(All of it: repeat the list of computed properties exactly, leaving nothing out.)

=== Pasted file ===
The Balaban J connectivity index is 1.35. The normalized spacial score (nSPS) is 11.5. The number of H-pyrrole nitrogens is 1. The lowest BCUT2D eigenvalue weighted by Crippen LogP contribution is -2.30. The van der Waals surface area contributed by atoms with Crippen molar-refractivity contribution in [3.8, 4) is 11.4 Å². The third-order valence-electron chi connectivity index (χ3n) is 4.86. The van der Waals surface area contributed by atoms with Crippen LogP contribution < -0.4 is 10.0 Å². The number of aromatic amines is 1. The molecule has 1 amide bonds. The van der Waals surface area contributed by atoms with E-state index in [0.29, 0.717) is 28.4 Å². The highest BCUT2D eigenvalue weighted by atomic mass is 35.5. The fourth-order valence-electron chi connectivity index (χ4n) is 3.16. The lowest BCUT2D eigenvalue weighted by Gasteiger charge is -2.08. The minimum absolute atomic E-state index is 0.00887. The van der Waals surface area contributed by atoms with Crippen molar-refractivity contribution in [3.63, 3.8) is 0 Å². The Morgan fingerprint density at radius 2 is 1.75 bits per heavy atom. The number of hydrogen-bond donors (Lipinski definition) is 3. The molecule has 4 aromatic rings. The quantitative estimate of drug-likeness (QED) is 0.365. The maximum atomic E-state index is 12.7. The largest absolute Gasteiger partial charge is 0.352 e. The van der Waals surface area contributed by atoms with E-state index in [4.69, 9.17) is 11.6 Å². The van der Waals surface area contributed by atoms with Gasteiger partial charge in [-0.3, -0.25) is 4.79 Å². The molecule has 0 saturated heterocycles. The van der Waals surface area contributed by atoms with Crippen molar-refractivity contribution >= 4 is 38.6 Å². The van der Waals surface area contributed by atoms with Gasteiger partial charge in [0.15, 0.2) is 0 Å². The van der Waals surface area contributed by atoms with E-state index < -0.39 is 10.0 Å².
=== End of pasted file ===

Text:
The Balaban J connectivity index is 1.35. The normalized spacial score (nSPS) is 11.5. The number of H-pyrrole nitrogens is 1. The lowest BCUT2D eigenvalue weighted by Crippen LogP contribution is -2.30. The van der Waals surface area contributed by atoms with Crippen molar-refractivity contribution in [3.8, 4) is 11.4 Å². The third-order valence-electron chi connectivity index (χ3n) is 4.86. The van der Waals surface area contributed by atoms with Crippen LogP contribution < -0.4 is 10.0 Å². The number of aromatic amines is 1. The molecule has 1 amide bonds. The van der Waals surface area contributed by atoms with E-state index in [0.29, 0.717) is 28.4 Å². The highest BCUT2D eigenvalue weighted by atomic mass is 35.5. The fourth-order valence-electron chi connectivity index (χ4n) is 3.16. The lowest BCUT2D eigenvalue weighted by Gasteiger charge is -2.08. The minimum absolute atomic E-state index is 0.00887. The van der Waals surface area contributed by atoms with Crippen molar-refractivity contribution in [3.63, 3.8) is 0 Å². The Morgan fingerprint density at radius 2 is 1.75 bits per heavy atom. The number of hydrogen-bond donors (Lipinski definition) is 3. The molecule has 4 aromatic rings. The quantitative estimate of drug-likeness (QED) is 0.365. The maximum atomic E-state index is 12.7. The largest absolute Gasteiger partial charge is 0.352 e. The van der Waals surface area contributed by atoms with E-state index in [4.69, 9.17) is 11.6 Å². The van der Waals surface area contributed by atoms with Gasteiger partial charge in [-0.3, -0.25) is 4.79 Å². The molecule has 0 saturated heterocycles. The van der Waals surface area contributed by atoms with Crippen molar-refractivity contribution >= 4 is 38.6 Å². The van der Waals surface area contributed by atoms with Gasteiger partial charge in [0.15, 0.2) is 0 Å². The van der Waals surface area contributed by atoms with E-state index < -0.39 is 10.0 Å².